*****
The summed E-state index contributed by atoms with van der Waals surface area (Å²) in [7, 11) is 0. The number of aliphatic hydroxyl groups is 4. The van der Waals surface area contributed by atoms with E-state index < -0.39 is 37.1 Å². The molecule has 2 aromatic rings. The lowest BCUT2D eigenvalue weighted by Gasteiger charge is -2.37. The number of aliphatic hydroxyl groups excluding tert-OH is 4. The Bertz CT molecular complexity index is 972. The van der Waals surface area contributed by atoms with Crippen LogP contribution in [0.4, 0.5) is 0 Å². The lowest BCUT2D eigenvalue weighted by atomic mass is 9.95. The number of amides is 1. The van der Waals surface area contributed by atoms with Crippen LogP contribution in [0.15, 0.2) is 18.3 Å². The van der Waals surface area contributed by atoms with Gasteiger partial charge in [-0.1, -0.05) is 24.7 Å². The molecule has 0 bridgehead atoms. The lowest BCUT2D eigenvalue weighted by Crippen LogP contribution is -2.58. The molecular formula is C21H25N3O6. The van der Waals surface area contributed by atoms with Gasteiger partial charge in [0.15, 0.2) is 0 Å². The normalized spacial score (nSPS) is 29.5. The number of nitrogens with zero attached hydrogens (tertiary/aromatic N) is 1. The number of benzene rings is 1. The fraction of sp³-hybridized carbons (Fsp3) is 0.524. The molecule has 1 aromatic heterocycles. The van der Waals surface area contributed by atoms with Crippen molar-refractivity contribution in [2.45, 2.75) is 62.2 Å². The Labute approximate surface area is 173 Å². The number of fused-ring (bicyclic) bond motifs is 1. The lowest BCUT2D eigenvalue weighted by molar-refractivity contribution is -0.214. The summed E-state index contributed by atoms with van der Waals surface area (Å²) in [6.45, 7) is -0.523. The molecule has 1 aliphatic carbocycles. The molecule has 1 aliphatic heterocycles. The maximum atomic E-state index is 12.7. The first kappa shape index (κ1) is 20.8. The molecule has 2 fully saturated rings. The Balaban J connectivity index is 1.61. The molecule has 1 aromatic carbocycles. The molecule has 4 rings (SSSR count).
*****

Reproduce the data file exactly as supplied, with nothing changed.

The summed E-state index contributed by atoms with van der Waals surface area (Å²) in [7, 11) is 0. The number of aliphatic hydroxyl groups is 4. The van der Waals surface area contributed by atoms with E-state index < -0.39 is 37.1 Å². The molecule has 2 aromatic rings. The lowest BCUT2D eigenvalue weighted by Gasteiger charge is -2.37. The number of aliphatic hydroxyl groups excluding tert-OH is 4. The Bertz CT molecular complexity index is 972. The van der Waals surface area contributed by atoms with Crippen LogP contribution in [0.4, 0.5) is 0 Å². The lowest BCUT2D eigenvalue weighted by atomic mass is 9.95. The number of amides is 1. The van der Waals surface area contributed by atoms with Crippen LogP contribution in [0.15, 0.2) is 18.3 Å². The van der Waals surface area contributed by atoms with Gasteiger partial charge in [-0.1, -0.05) is 24.7 Å². The molecule has 0 bridgehead atoms. The lowest BCUT2D eigenvalue weighted by Crippen LogP contribution is -2.58. The molecular formula is C21H25N3O6. The van der Waals surface area contributed by atoms with Gasteiger partial charge in [0.15, 0.2) is 0 Å². The normalized spacial score (nSPS) is 29.5. The number of nitrogens with zero attached hydrogens (tertiary/aromatic N) is 1. The number of benzene rings is 1. The fraction of sp³-hybridized carbons (Fsp3) is 0.524. The molecule has 1 aromatic heterocycles. The van der Waals surface area contributed by atoms with Crippen molar-refractivity contribution in [2.45, 2.75) is 62.2 Å². The Labute approximate surface area is 173 Å². The number of fused-ring (bicyclic) bond motifs is 1. The lowest BCUT2D eigenvalue weighted by molar-refractivity contribution is -0.214. The summed E-state index contributed by atoms with van der Waals surface area (Å²) in [6.45, 7) is -0.523. The molecule has 1 aliphatic carbocycles. The molecule has 1 aliphatic heterocycles. The maximum atomic E-state index is 12.7. The first kappa shape index (κ1) is 20.8. The molecule has 2 fully saturated rings. The Balaban J connectivity index is 1.61. The molecule has 1 aromatic carbocycles. The molecule has 4 rings (SSSR count).